Description
Course info
Rating
(66)
Level
Beginner
Updated
Oct 2, 2018
Duration
2h 21m
Description

Pluralsight is not an official partner or accredited training center of EC-Council. There's so much an attacker can learn from simply "listening" or sniffing your network. Passwords? Check. Emails? check, and the list goes on and on. This course, Ethical Hacking: Sniffing (part of the Ethical Hacking series) will clarify the central ideas of sniffing and their utilization in hacking exercises. You'll also learn how imperative it is for security professionals to be "up" on sniffers and their methods. Furthermore, you'll be shown a plethora of instruments and procedures utilized as part of securing your network from these types of attacks. By the end of this course, you'll understand much more about sniffing and how to keep your data protected.

About the author
About the author

Dale Meredith received his Certified Ethical Hacker and Certified EC-Counsel Instructor certifications back in 2006, as well as being a Microsoft Certified Trainer since 1998 (yes we had computers back then). Dale takes great pride in helping students comprehend and simplify complex IT concepts.

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Section Introduction Transcripts
Section Introduction Transcripts

DHCP Assaults
DHCP Assaults, that just sounds like a cool title for a movie, doesn't it? DHCP is such an integrated technology throughout our network infrastructure, it is an extreme target for an attacker to get to because we can control so many things when it comes to the use of this technology. Now you guys all know that I love doing quotes before any of my presentations and I really couldn't think of one or come up with one that would relate to DHCP assaults, so instead I thought I'd just do something that was more around my thought process, and that is a famous quote by Mark Twain who said, "against the assault of laughter, nothing can stand, " which is really a life motto for me. I once read an article that said that if you can laugh while you're learning you'll actually retain information longer, and that's kind of the reason for my teaching style. So let me see if I can't assault your brain with this concept here. So when it comes to DHCP assault concepts, we're going to go through and first take a look and give you a refresher of DHCP, what its protocol is designed to do or the technology is designed to do, and why it can be an issue for us, as far as what the attacker can accomplish. We'll also go through and take a look at what we refer to as starvation. No, this isn't when you get hangry, this is where we actually deplete a DHCP server. Then we'll go through and take a look at going rogue, and what I mean by going rogue is firing up a rogue DHCP server to accomplish a certain task. You know, that would be a good name for a movie as well. Dale Meredith is Going Rogue. And we'll of course take you through and look at some countermeasures, again, I don't want you guys to feel helpless because this technology is so vital to our infrastructure, we need to be able to protect ourselves from these type of attacks. So let's get going.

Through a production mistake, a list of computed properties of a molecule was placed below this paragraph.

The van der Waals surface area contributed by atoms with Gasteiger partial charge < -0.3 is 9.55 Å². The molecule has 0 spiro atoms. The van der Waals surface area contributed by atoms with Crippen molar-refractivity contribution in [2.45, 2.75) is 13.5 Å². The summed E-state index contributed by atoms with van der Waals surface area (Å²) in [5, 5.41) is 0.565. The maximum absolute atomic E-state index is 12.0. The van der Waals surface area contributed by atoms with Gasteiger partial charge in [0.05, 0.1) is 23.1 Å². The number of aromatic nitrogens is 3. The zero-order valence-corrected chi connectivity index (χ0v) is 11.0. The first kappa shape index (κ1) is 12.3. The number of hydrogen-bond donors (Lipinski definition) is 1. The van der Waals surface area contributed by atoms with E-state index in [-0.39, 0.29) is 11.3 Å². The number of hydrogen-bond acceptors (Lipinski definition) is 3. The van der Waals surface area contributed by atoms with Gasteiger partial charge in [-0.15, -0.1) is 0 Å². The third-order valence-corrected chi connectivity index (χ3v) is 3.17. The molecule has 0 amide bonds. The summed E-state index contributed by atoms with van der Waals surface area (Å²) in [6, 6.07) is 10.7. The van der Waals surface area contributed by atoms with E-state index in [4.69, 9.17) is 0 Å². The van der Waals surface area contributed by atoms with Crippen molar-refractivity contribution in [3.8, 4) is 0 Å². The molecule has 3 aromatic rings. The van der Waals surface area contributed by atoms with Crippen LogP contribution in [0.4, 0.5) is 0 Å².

Big-MAC Attacks
Okay so those of us that grew up around McDonalds back in the good old 70's before they become the worldwide phenomenon that they are now, they had an interesting commercial and let me see if I can remember the phrase here that describes a Big-MAC attack, which was, two all beef patties, special sauce, lettuce, cheese, onions, all on a sesame seed bun. But we're not going to really talk about food in this particular module, however I can't stop myself when I talk about MAC attacks, and of course, to start off any of my modules you know I like to bring out a quote. Let's take a look at what Frank Underwood said about taking that which is rightfully yours. He says, sometimes you may need to take what's rightfully yours. That's why I see the Hamburglar, see how I brought that back around again to another reference to McDonalds? I should get paid because you're all going to pause and then run and go grab something and not bring me back anything. But anyway, he says, this is why I see the Hamburglar as a hero. So if you're going to go get something, just do me a favor and can you make mine supersized. So what is a MAC? Well it's not that delicious, yeah that ain't one, that's the Mac daddy right there baby, just waiting to harden up the old arteries. But we'll go through and we'll take a look at what a MAC is. We'll also go through and take a look at the fact that MAC spelled backwards is CAM, nah that's not really what it stands for, CAM is actually a piece of memory that switches use to keep track of MAC addresses. So then we'll talk about flooding, which is what happens when I put the hose in the pool and forget to turn it off and I decide to water everyone's yard. And so I don't make you feel like all is lost, we'll take a look at the countermeasures for this Big MAC attack and it's not called a diet, which I probably should do is I'm having too many of those.